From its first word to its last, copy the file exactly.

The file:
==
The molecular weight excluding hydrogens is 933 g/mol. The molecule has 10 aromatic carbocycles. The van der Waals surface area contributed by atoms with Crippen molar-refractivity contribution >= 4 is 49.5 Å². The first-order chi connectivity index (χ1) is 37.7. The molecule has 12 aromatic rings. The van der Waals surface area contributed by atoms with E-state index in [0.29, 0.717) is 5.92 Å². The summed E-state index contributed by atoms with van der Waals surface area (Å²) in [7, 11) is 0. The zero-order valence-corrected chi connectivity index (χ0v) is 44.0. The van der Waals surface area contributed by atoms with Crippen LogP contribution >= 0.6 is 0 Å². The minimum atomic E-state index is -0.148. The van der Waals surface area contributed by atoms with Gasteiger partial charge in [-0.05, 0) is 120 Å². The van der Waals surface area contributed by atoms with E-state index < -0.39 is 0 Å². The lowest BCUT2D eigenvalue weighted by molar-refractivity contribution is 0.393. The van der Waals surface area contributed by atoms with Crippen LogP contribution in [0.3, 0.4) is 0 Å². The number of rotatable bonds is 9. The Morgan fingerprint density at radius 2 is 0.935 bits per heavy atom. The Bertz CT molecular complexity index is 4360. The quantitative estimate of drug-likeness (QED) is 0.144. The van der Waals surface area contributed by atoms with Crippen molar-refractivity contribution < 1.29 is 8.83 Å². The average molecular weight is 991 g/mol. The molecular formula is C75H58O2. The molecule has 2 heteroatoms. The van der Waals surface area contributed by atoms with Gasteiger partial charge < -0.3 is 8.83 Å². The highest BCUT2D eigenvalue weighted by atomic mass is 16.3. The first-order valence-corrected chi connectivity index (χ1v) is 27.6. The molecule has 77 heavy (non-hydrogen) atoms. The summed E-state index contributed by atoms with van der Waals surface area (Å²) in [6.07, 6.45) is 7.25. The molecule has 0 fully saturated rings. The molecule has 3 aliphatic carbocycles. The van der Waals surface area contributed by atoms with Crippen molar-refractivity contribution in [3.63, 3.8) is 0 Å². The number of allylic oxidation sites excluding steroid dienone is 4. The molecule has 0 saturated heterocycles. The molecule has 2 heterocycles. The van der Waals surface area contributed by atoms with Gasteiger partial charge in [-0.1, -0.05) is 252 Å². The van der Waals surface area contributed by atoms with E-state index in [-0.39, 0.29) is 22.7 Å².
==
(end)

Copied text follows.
The molecular weight excluding hydrogens is 933 g/mol. The molecule has 10 aromatic carbocycles. The van der Waals surface area contributed by atoms with Crippen molar-refractivity contribution >= 4 is 49.5 Å². The first-order chi connectivity index (χ1) is 37.7. The molecule has 12 aromatic rings. The van der Waals surface area contributed by atoms with E-state index in [0.29, 0.717) is 5.92 Å². The summed E-state index contributed by atoms with van der Waals surface area (Å²) in [7, 11) is 0. The zero-order valence-corrected chi connectivity index (χ0v) is 44.0. The van der Waals surface area contributed by atoms with Crippen LogP contribution >= 0.6 is 0 Å². The minimum atomic E-state index is -0.148. The van der Waals surface area contributed by atoms with Gasteiger partial charge in [-0.05, 0) is 120 Å². The van der Waals surface area contributed by atoms with E-state index < -0.39 is 0 Å². The lowest BCUT2D eigenvalue weighted by molar-refractivity contribution is 0.393. The van der Waals surface area contributed by atoms with Crippen LogP contribution in [0.3, 0.4) is 0 Å². The number of rotatable bonds is 9. The Morgan fingerprint density at radius 2 is 0.935 bits per heavy atom. The Bertz CT molecular complexity index is 4360. The quantitative estimate of drug-likeness (QED) is 0.144. The van der Waals surface area contributed by atoms with Crippen molar-refractivity contribution < 1.29 is 8.83 Å². The average molecular weight is 991 g/mol. The molecular formula is C75H58O2. The molecule has 2 heteroatoms. The van der Waals surface area contributed by atoms with Gasteiger partial charge < -0.3 is 8.83 Å². The highest BCUT2D eigenvalue weighted by atomic mass is 16.3. The first-order valence-corrected chi connectivity index (χ1v) is 27.6. The molecule has 77 heavy (non-hydrogen) atoms. The summed E-state index contributed by atoms with van der Waals surface area (Å²) in [6.07, 6.45) is 7.25. The molecule has 0 fully saturated rings. The molecule has 3 aliphatic carbocycles. The van der Waals surface area contributed by atoms with Crippen molar-refractivity contribution in [3.63, 3.8) is 0 Å². The number of allylic oxidation sites excluding steroid dienone is 4. The molecule has 0 saturated heterocycles. The molecule has 2 heterocycles. The van der Waals surface area contributed by atoms with Gasteiger partial charge in [-0.1, -0.05) is 252 Å². The van der Waals surface area contributed by atoms with E-state index in [-0.39, 0.29) is 22.7 Å².